MOYLE, William, of Bodmin and Bosmaugan in St. Winnow, Cornw.
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Family and Education
s. of John Moyle of Bosmaugan. m. by 1398, Margaret.
The Moyles, an old Bodmin family, first showed an open interest in the parliamentary representation of the borough when they supplied sureties for the burgesses-elect in 1397 and 1399. William himself, however, had been first recorded in 1393, when he was in possession of cables and skins illegally removed from a vessel wrecked by a storm at Mousehole. It is quite likely that he was a merchant. At the Launceston assizes of 1398 he was engaged in two lawsuits: in the first he brought an action against a blacksmith, John Tregenstock, for disseisin of a messuage and a rood of land in Bodmin, and in the second Tregenstock brought a counter-claim against him, his wife and his kinsman, Roger Moyle, for possession of a shop and a garden. It was in the court of common pleas that, in 1406 and 1408, William filed suits for trespass against two other Cornishmen.1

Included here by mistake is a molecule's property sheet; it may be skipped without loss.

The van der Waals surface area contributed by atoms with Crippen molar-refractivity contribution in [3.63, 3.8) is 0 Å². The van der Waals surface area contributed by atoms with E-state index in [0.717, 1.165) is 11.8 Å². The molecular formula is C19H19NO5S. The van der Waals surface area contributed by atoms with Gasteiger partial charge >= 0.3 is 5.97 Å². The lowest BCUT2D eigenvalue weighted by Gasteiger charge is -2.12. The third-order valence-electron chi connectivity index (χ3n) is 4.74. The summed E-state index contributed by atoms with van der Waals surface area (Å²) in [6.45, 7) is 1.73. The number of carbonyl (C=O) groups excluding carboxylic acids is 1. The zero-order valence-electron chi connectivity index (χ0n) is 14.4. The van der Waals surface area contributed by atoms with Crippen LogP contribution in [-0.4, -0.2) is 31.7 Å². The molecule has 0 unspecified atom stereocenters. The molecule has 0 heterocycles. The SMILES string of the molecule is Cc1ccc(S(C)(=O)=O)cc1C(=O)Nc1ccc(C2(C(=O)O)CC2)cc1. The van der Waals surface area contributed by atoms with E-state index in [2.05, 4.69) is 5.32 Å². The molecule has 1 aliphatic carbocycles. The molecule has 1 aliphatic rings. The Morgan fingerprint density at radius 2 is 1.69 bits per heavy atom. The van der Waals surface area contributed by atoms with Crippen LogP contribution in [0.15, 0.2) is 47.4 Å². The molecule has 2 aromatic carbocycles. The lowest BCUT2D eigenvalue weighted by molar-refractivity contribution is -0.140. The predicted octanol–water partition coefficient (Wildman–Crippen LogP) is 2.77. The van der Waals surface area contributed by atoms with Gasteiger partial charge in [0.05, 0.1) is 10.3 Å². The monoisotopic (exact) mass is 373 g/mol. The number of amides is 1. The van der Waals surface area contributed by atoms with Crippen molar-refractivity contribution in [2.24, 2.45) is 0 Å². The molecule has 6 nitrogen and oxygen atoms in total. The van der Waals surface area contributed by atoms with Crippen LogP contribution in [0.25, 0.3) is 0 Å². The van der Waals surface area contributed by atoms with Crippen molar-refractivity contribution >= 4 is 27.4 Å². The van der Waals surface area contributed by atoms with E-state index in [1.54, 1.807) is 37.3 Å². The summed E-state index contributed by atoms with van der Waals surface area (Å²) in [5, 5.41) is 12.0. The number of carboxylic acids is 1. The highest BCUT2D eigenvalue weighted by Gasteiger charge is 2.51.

The Moyles held the manor of Lancarffe near Bodmin on a lease from the Whalesboroughs, and in 1414 William and his wife were party to a conveyance whereby 44 messuages and several acres of land situated there and in the widespread parishes of Landrake, St. Eval, St. Germans, Egloskerry and St. Keverne were settled on his kinsman, John Moyle. William stood surety for the attendance in the Parliament of November that year of Edward Burnebury, representing Launceston. As William Moyle ‘of Bosmaugan, esquire’ he was accused in the King’s bench in 1415 of committing a trespass, but no more is recorded about him.2
Ref Volumes: 1386-1421
Author: L. S. Woodger
The Christian name is not entirely legible on the return, but William is more likely than Michael (as given by J. Maclean in Trigg Minor, i. 242, 278).